Thank You, Lord, that You remember us according to Your love. Instruct us and guide us. Teach us to live as those who have been forgiven much.

Jesus takes us as we are and makes us what we should be.

INSIGHT
God’s desire to cleanse us of our sins should be matched by our desire for that cleansing. In Psalm 139 David reflects, “Search me, God, and know my heart; test me and know my anxious thoughts. See if there is any offensive way in me, and lead me in the way everlasting” (vv. 23–24). His prayer expresses a longing for the cleansing and restoration that can only come from God. John echoes that invitation in 1 John 1:9: “If we confess our sins, he is faithful and just and will forgive us our sins and purify us from all unrighteousness.” And Jesus Himself stands ready to help. John wrote, “My dear children, I write this to you so that you will not sin. But if anybody does sin, we have an advocate with the Father—Jesus Christ, the Righteous One” (1 John 2:1). What a great promise!

Is unconfessed sin hindering your relationship with the Father? He stands ready to forgive!
  

God, grant me the serenity to accept the things I cannot change; the courage to change the things I can; and the wisdom to know the difference.
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Re: A Daily Prayer for all
Reply #3516 - 03/16/18 at 05:45:24
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Romans 11:36 (KJV)
For of him, and through him, and to him, are all things: to whom be glory for ever. Amen.


Wonders in Focus

Some of us are inclined to look at the world and see only what’s wrong. DeWitt Jones is a National Geographic photographer who has used his profession to celebrate what’s right about the world. He waits and watches until a shaft of light or turn of perspective suddenly reveals a wonder that had been there all along. He uses his camera to find beauty in the most common faces of people and nature.

If anyone had reason to focus on the wrongs of the world, Job did. After losing all that had given him joy, even his friends became his accusers. Together their voices taunted him for not admitting that he was suffering for sins he was hiding. When Job cried out to the heavens for help, God remained silent.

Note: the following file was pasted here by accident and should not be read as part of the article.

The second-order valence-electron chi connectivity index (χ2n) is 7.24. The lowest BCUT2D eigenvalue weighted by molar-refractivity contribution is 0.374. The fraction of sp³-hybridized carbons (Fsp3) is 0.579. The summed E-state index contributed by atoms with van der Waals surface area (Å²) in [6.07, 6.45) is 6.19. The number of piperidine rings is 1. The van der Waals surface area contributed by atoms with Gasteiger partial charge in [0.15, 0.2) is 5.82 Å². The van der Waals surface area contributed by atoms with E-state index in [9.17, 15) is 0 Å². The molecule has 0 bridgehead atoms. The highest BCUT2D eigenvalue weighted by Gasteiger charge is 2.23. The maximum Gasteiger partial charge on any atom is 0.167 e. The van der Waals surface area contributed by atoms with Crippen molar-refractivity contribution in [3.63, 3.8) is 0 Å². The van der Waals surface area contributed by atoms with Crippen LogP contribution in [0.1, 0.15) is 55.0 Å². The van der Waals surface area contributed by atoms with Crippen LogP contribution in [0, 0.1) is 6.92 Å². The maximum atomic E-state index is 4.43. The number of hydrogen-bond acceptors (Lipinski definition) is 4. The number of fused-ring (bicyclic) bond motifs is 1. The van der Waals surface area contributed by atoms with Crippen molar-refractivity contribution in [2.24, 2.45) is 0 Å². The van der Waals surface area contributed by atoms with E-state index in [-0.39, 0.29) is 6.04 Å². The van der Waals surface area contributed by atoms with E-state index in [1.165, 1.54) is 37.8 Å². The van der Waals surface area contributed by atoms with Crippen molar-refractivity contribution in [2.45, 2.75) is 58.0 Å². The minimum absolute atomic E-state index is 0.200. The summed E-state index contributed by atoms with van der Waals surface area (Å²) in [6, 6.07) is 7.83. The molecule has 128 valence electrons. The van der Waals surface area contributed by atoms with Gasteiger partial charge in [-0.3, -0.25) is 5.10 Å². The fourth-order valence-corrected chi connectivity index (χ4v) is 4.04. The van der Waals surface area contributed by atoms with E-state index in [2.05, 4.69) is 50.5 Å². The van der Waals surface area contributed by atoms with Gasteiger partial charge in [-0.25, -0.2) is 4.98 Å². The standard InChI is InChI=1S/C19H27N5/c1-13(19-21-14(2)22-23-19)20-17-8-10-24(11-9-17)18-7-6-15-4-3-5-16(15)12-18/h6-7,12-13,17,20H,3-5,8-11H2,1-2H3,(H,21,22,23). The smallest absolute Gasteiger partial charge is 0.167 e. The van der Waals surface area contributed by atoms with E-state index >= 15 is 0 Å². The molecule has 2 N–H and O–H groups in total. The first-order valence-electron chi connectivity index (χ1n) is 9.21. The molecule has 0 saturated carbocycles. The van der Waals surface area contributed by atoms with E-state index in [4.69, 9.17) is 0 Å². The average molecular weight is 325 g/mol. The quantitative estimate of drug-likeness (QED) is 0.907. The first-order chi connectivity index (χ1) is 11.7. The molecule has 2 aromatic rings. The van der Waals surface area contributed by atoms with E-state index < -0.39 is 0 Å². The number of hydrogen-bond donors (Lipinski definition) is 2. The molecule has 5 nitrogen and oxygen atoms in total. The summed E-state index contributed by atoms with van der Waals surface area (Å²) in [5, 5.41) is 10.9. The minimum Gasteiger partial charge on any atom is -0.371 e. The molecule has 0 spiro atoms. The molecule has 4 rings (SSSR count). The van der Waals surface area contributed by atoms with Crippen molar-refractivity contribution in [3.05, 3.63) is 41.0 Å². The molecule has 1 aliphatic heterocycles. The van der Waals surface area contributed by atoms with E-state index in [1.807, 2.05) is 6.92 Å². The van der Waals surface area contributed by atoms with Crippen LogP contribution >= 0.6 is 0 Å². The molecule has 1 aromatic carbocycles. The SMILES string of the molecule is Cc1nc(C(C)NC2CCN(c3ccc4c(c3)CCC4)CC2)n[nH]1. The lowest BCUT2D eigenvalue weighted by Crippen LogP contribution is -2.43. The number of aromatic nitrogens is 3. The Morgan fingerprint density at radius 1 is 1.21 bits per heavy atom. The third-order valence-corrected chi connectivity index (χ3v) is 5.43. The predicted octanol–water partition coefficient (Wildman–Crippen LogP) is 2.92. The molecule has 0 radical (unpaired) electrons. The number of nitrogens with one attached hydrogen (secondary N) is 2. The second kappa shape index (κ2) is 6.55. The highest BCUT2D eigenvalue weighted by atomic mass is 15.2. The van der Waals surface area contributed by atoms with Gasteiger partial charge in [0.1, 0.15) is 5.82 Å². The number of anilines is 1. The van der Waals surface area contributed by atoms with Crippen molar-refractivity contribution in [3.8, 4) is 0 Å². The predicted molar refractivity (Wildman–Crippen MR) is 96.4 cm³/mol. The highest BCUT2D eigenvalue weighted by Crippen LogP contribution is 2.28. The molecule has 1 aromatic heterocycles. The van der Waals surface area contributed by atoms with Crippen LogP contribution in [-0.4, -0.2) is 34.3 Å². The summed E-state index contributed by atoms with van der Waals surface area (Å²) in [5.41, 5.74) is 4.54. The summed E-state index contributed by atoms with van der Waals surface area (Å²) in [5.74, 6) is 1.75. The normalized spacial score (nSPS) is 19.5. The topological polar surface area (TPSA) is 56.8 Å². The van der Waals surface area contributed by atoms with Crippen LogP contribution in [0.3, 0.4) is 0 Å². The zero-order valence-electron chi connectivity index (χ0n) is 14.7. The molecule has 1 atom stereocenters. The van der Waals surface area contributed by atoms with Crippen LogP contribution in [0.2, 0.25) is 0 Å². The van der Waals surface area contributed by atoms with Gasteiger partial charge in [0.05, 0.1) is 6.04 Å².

Finally, from within the chaos of a whirlwind and the darkness of a storm, God asked Job to consider wonders of nature that reflect a wisdom and power far beyond our own (Job 38:2–4).

Would He now ask us? What about something as natural as the ways of a dog, cat, fluttering leaf, or blade of grass? Could a shaft of light, or a turn of perspective, reveal—even in our pain—the mind and heart of a Creator who has been with us and for us all along?

Father in heaven, we’ve spent too much time thinking only about what is wrong and broken with our world. Please help us to see evidence of Your presence in the wonder of what only You could have done.

In the faces of nature there are wonders that never cease.

INSIGHT
Job had heard many “answers” to the problem of his pain, but he wanted to hear from the Lord. When he did, God asked Job a series of questions that revealed His infinite superiority. And His questions pointed to the wonders of creation.

All creation points to God. A key way He speaks to us is through that creation. How refreshing to commune with our Lord as we enjoy His handiwork!
  

God, grant me the serenity to accept the things I cannot change; the courage to change the things I can; and the wisdom to know the difference.
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Re: A Daily Prayer for all
Reply #3517 - 03/17/18 at 09:14:49
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Ephesians 4:29 (KJV)
Let no corrupt communication proceed out of your mouth, but that which is good to the use of edifying, that it may minister grace unto the hearers.


Whispering Words

The young man fidgeted as he sat down for his flight. His eyes darted back and forth to the aircraft windows. Then he closed his eyes and breathed deeply, trying to calm himself—but it didn’t work. As the plane took off, he slowly rocked back and forth. An older woman across the aisle from him put her hand on his arm and gently engaged him in conversation to divert his attention from his stress. “What’s your name?” “Where are you from?” “We’re going to be okay,” and “You’re doing well” were a few things she whispered. She could have been irritated with him or ignored him. But she chose a touch and a few words. Little things. When they landed three hours later, he said, “Thank you so much for helping me.”

Such beautiful pictures of tenderheartedness can be hard to find. Kindness does not come naturally to many of us; our primary concern is often ourselves. But when the apostle Paul urged, “Be kind and compassionate to one another” (Ephesians 4:32), he was not saying it all depends on us. After we’ve been given a new life by our faith in Jesus, the Spirit begins a transformation. Kindness is the ongoing work of the Spirit renewing our thoughts and attitudes (v. 23).

Compassion is understanding the troubles of others and reaching out.